Prolific Green Beans
I have 10 green bean plants in my garden, and they are producing a prolific amount green beans every day.
When I planted, I figured 10 plants would be enough to have fresh green beans for supper a few nights a week. Boy, did I underestimate what they would produce.
I have been picking half a gallon of green beans every day for two weeks.
Fresh-picked Green Beans
Not only do I have more than enough for my table, I have given them away to neighbors, friends and relatives… and I still have way too many green beans. I don’t want anything growing in my garden to go to waste, so I decided that canning the green beans was the answer.
What Is Needed
I haven’t canned green beans in more than 30 years, but it seems to be like riding a bike… you never forget how. Besides a pressure cooker, I have two items that I have owned ever since I can remember… a jar mop to wash the jars and a jar wrench.
A jar wrench is actually used to open jars and bottles, but I have always used it to lift the jars from the pan after they have been processed… my own form of multi-purposing.
Use Clean Jars and Lids
The steps have been the same since I was a little girl snapping green beans and watching my grandmother, Christina Hoffman, can them.
First, wash and sterilize the canning jars. The jars can be run through the dishwasher, but I washed mine with kitchen detergent and rinsed them with boiling water. Since I will not be cooking for more than two, I used pint jars.
Prepare the Green Beans
Wash the green beans, and snip the ends from them.
Snap the beans into 1-inch to 1.5-inch pieces and put them into the jars.
I add 1/4 teaspoon of salt to each pint jar, but they can be done without salt.
Fill the jars with boiling water, leaving 1/2 inch of space at the top (called the head) of the jar for expansion while they cook.
The jars must have lids and bands on them before they go into the pressure cooker. The lids must be sterilized, too.
I place the lids in a pan of boiling water. They continue to boil on very low heat until I take one out to place it on the jar and cover it with a screw band. Lifting the lid out with a fork and placing it on the jar with the prong of the fork is the easiest way I have found to get the lid on the jar without touching the surface. Just be careful that the fork does not scratch the surface of the lid.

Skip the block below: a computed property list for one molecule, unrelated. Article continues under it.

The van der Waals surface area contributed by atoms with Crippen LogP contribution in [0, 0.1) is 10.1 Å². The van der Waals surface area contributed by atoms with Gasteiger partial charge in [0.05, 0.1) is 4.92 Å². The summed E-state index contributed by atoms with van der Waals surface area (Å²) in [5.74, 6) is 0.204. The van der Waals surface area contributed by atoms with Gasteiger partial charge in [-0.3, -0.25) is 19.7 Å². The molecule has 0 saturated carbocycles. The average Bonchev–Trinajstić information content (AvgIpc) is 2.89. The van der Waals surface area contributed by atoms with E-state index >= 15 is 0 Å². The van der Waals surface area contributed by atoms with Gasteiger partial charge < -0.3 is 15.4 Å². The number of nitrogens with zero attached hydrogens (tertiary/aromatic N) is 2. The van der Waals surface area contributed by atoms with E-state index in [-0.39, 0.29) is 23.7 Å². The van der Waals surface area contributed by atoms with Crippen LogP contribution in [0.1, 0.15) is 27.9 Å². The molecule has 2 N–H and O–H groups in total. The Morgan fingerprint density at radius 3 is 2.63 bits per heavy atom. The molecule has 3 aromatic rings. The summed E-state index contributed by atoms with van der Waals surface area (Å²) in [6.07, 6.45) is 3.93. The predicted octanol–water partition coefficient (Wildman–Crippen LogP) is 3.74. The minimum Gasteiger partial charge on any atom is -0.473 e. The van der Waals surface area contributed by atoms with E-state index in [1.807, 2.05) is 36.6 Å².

Into the Pressure Cooker
Place the bottom rack in the cooker, and then place the jars into the pressure cooker which has about three inches of boiling water in it. Placing the jars in the cooker will raise the water level up around the jars. If the water comes up too high, take a soup ladle and remove enough to leave room for the steam.
Put the lid on the pressure cooker and begin timing when the steam comes out of the top and the pressure gauge is set. Green beans need 20 minutes at 10 pounds of pressure.
When the jars are cooling on the counter, listen to the ‘pop’ of each lid as it seals itself… a sound of accomplishment and satisfaction.
When the jars are completely cooled, remove the bands carefully. If you prefer to leave the bands on, loosen them slightly to allow any water to evaporate so the bands don’t rust.
Thanksgiving Green Bean Casserole
As they sit on the shelf, I think of the green bean casserole everyone makes during the holidays. This year, they may not be French cut, but ours will be made from the green beans that came from my garden. How cool is that?!!?